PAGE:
2 Metadata of Dataset

The metadata of the farming-pastoral ecotone boundaries dataset of northern China (1970-2010)[12] are summarized in Table 1. It includes the dataset full name, short name, authors, year, temporal resolution, data format, data size, data files, data publisher, and data sharing policy.

3 Methods

3.1 Algorithm

The climate-based boundary should lie within the scope of the ecological function regions[14–17], and have an acidity index between 0.2 and 0.5 and a precipitation variability between 15% and 30%[3]. For each period, the 400 mm ten-year mean precipitation line lie in the center of the boundary, and the 300 mm and 500 mm isotypes delimited the northwest and southeast boundaries, respectively. The isotypes from 300 mm to 500 mm were used to connect the northwest and southeast boundaries. For a given part of the boundary during each period, we used same isotypes to facilitate comparability.

The land-use-based boundary within the scope of the ecological function regions[14] was delineated as the area where the area-percentages of both cropland and grassland were greater than 15% in each 1 km×1 km grid cell and the sum of them were greater than 50%.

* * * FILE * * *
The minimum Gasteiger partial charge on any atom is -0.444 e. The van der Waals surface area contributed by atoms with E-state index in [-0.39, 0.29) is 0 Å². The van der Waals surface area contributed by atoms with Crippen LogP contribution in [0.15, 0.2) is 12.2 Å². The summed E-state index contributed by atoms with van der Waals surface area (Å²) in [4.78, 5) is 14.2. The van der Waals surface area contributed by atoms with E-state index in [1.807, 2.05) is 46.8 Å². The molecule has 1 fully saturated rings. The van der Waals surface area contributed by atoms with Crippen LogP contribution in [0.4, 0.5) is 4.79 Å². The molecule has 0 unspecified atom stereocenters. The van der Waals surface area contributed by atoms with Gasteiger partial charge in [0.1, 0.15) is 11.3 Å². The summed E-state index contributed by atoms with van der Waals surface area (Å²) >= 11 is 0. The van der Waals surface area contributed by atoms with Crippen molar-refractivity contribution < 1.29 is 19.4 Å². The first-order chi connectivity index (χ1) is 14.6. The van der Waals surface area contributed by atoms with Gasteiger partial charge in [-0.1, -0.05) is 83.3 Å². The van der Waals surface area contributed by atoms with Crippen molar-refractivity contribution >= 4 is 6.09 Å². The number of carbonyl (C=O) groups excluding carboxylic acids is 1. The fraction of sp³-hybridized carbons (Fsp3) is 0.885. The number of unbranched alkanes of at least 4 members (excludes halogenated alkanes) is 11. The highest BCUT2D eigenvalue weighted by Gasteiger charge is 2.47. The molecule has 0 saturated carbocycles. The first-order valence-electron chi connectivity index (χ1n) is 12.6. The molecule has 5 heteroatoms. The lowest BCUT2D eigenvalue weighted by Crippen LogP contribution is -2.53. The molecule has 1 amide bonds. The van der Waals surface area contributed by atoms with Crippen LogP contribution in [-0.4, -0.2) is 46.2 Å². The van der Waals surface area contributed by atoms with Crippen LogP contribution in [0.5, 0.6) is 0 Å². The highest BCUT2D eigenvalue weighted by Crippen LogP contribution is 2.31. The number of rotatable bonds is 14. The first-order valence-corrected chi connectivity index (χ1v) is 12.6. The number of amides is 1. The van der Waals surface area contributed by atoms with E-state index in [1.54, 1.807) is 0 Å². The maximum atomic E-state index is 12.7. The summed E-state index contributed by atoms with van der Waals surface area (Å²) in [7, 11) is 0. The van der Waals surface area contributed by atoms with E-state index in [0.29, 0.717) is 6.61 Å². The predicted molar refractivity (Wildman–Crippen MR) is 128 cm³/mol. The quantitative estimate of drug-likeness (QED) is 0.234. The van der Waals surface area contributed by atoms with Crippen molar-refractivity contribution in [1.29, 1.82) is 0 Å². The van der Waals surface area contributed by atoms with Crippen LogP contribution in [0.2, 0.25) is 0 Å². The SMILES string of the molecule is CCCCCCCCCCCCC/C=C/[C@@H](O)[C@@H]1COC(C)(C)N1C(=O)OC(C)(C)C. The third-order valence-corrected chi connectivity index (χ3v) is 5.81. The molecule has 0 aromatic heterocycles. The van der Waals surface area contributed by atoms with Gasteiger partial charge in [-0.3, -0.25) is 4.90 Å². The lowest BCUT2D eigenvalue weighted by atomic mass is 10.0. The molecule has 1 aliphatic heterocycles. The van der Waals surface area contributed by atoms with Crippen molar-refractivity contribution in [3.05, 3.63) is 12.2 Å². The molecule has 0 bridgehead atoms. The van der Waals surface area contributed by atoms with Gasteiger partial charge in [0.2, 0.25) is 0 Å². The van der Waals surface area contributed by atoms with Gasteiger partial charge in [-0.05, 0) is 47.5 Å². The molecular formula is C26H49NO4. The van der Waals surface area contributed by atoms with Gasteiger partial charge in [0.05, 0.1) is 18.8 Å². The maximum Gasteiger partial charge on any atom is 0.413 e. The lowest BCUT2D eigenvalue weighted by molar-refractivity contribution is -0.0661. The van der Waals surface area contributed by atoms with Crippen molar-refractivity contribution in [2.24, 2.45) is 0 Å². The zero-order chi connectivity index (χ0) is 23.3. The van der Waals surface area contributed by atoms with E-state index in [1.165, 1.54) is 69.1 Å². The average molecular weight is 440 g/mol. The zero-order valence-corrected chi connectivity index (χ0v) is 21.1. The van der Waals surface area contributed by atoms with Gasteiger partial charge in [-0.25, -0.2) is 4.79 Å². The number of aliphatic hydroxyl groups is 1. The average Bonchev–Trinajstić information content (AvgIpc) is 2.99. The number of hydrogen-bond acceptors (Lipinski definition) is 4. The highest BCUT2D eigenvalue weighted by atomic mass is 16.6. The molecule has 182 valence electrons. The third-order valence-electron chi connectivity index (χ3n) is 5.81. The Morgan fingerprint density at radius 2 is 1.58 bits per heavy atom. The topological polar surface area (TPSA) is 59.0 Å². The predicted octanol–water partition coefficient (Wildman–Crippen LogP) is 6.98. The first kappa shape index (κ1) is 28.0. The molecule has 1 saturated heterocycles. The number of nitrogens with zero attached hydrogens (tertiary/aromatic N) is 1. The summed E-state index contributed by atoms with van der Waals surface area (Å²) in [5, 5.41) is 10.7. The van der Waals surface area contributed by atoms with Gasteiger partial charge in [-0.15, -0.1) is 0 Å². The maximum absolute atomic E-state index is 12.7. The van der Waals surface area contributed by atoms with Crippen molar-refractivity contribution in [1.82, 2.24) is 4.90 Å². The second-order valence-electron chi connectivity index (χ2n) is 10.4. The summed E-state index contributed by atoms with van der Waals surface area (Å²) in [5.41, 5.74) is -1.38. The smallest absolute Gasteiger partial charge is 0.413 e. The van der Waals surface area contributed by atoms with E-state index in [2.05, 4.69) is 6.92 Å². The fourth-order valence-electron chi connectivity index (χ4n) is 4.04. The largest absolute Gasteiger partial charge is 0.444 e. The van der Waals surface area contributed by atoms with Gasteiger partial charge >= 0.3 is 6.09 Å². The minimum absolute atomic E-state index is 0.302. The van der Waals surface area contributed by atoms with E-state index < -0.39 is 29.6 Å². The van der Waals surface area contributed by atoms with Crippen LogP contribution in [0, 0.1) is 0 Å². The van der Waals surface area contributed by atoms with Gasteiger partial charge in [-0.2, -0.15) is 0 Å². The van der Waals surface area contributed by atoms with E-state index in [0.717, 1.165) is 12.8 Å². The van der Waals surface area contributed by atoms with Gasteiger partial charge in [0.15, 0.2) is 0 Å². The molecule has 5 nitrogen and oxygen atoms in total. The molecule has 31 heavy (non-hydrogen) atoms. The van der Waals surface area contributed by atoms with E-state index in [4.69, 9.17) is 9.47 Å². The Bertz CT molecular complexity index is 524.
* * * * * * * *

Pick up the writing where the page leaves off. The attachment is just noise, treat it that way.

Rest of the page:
3.2 Technical Route

To extract the climate-based and land-use-based boundary, we collected and processed climate data from national meteorological stations from 1970 onwards and remote sensing images from Landsat MSS/TM/ETM+, CBERS-1 and CBERS-2. Based on the processed data, we delineated the FPE boundaries for four periods. The technical route is shown in Figure 1.

Table 1  Metadata summary for farming-pastoral ecotone boundaries dataset of northern China (1970-2010)

Items

Description

Dataset full name

Farming-pastoral ecotone boundaries dataset of northern China (1970-2010)

Dataset short name

_FPE_ NorthernChina

Authors

Shi, W. J. S-3255-2018, Institute of Geographic Sciences and Natural Resources Research, Chinese Academy of Sciences, shiwj@lreis.ac.cn

 

Liu, Y. T. S-3180-2018, Institute of Geographic Sciences and Natural Resources Research, Chinese Academy of Sciences, liuyitinggis@126.com

Shi, X. L. A-5721-2019, College of Resources and Environment Sciences, Hebei Normal University, shixiaoli_2004@163.com

Geographical region

The northern China (including ten provincial regions: Inner Mongolia, Ningxia, Heilongjiang, Jilin, Liaoning, Hebei, Beijing, Shanxi, Shaanxi, and Gansu)

Year

1970-2010                   

Temporal resolution

10 years

Data format

.dbf, .prj, .sbn, .sbx, .shp, .shx, .xml, .kml

Data size

202 KB (161 KB after compression)

Data files

The dataset consists of 8 .kml files and 1 .rar package. The decompressed package contains two folders: ‘Basedclimate’ folder includes 28 data files, and ‘BasedLUCC’ folder has 26 data files. Totally there are 62 files

Foundations

National Natural Science Foundation of China (41771111); Chinese Academy of Sciences (2016RC201, 2018071); China Land Surveying and Planning Institute (2018121101356); Hebei Province (L052018Z09)

Data publisher

Global Change Research Data Publishing & Repository, http://www.geodoi.ac.cn

Address

No. 11A, Datun Road, Chaoyang District, Beijing 100101, China

Data sharing policy